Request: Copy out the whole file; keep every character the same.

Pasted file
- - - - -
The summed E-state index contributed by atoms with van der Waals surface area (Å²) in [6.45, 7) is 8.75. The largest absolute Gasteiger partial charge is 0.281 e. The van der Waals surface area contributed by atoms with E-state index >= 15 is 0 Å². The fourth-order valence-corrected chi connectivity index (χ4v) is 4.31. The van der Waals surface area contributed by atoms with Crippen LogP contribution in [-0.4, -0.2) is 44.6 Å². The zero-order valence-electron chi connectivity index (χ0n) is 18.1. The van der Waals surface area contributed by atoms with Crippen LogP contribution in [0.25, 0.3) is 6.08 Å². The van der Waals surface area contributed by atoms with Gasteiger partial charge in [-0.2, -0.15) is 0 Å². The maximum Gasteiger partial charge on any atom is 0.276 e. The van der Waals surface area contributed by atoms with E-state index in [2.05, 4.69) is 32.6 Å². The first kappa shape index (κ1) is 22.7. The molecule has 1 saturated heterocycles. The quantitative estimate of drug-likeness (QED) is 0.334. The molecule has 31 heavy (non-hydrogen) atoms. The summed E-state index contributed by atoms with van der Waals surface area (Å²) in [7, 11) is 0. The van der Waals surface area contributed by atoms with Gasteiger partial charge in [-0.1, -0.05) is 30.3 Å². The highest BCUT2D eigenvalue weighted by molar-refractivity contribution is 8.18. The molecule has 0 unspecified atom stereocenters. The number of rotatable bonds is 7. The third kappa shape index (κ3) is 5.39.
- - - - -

The summed E-state index contributed by atoms with van der Waals surface area (Å²) in [6.45, 7) is 8.75. The largest absolute Gasteiger partial charge is 0.281 e. The van der Waals surface area contributed by atoms with E-state index >= 15 is 0 Å². The fourth-order valence-corrected chi connectivity index (χ4v) is 4.31. The van der Waals surface area contributed by atoms with Crippen LogP contribution in [-0.4, -0.2) is 44.6 Å². The zero-order valence-electron chi connectivity index (χ0n) is 18.1. The van der Waals surface area contributed by atoms with Crippen LogP contribution in [0.25, 0.3) is 6.08 Å². The van der Waals surface area contributed by atoms with Gasteiger partial charge in [-0.2, -0.15) is 0 Å². The maximum Gasteiger partial charge on any atom is 0.276 e. The van der Waals surface area contributed by atoms with E-state index in [2.05, 4.69) is 32.6 Å². The first kappa shape index (κ1) is 22.7. The molecule has 1 saturated heterocycles. The quantitative estimate of drug-likeness (QED) is 0.334. The molecule has 31 heavy (non-hydrogen) atoms. The summed E-state index contributed by atoms with van der Waals surface area (Å²) in [7, 11) is 0. The van der Waals surface area contributed by atoms with Gasteiger partial charge in [-0.1, -0.05) is 30.3 Å². The highest BCUT2D eigenvalue weighted by molar-refractivity contribution is 8.18. The molecule has 0 unspecified atom stereocenters. The number of rotatable bonds is 7. The third kappa shape index (κ3) is 5.39.